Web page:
"That's the going rate today, Mr. Farwell. It may change tomorrow; I haven't checked the market." This is a beautiful little piece of double irony, intended ironically by the speaker but also unwittingly reflecting the real problem he doesn't know about. By itself, it makes the whole third act worthwhile. Even if you've already figured out what's coming, as I had, you don't expect one of the characters to pronounce his own sentence.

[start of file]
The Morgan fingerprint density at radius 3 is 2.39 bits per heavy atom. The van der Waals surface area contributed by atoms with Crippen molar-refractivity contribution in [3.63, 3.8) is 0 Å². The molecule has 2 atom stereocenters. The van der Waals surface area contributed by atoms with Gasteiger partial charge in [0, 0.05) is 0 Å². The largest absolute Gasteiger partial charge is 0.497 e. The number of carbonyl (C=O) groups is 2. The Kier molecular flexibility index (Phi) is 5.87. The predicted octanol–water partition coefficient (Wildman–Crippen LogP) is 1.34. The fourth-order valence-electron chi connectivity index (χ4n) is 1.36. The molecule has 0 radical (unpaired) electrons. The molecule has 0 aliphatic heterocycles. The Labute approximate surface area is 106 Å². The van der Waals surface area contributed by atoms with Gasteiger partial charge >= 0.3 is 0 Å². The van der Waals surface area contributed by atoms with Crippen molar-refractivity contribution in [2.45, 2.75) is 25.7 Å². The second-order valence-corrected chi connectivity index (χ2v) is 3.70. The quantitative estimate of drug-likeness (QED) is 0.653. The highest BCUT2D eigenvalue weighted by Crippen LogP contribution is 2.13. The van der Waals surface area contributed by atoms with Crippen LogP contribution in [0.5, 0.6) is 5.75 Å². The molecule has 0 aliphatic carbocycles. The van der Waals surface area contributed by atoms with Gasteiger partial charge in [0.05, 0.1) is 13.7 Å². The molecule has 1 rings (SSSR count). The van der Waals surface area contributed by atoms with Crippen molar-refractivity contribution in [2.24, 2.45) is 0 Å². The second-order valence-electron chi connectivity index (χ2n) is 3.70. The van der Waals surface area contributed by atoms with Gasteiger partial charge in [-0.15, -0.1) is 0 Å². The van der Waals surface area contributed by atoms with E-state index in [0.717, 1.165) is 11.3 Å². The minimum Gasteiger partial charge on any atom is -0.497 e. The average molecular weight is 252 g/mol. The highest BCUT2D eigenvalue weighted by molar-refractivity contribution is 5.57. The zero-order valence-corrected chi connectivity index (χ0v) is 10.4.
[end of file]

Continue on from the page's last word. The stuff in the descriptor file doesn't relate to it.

The only thing I would change would be Farwell's murder of De Cruz, because it partly spares De Cruz the consequences of his own actions. Every one of those gold bars weighs a good fifteen or twenty pounds. By extorting gold from Farwell, De Cruz is adding to his own burden and reducing his chance of survival. Leaving Farwell to die of thirst when he runs out of gold to buy water with, only to have De Cruz collapse because he's carrying twice his share and has sold half his water - now that would have been a true character-is-destiny moment.